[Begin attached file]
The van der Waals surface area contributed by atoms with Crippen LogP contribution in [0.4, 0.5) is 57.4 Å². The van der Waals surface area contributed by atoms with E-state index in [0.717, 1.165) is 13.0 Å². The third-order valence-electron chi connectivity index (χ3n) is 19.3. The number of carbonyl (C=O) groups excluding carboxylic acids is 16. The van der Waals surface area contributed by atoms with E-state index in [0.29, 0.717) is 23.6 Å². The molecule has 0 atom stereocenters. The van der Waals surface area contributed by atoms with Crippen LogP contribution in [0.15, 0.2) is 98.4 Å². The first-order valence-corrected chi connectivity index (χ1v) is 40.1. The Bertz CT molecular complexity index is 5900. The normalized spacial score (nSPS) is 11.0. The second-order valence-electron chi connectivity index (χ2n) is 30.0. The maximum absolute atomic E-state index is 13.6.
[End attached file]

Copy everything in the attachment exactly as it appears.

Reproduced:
The van der Waals surface area contributed by atoms with Crippen LogP contribution in [0.4, 0.5) is 57.4 Å². The van der Waals surface area contributed by atoms with E-state index in [0.717, 1.165) is 13.0 Å². The third-order valence-electron chi connectivity index (χ3n) is 19.3. The number of carbonyl (C=O) groups excluding carboxylic acids is 16. The van der Waals surface area contributed by atoms with E-state index in [0.29, 0.717) is 23.6 Å². The molecule has 0 atom stereocenters. The van der Waals surface area contributed by atoms with Crippen LogP contribution in [0.15, 0.2) is 98.4 Å². The first-order valence-corrected chi connectivity index (χ1v) is 40.1. The Bertz CT molecular complexity index is 5900. The normalized spacial score (nSPS) is 11.0. The second-order valence-electron chi connectivity index (χ2n) is 30.0. The maximum absolute atomic E-state index is 13.6.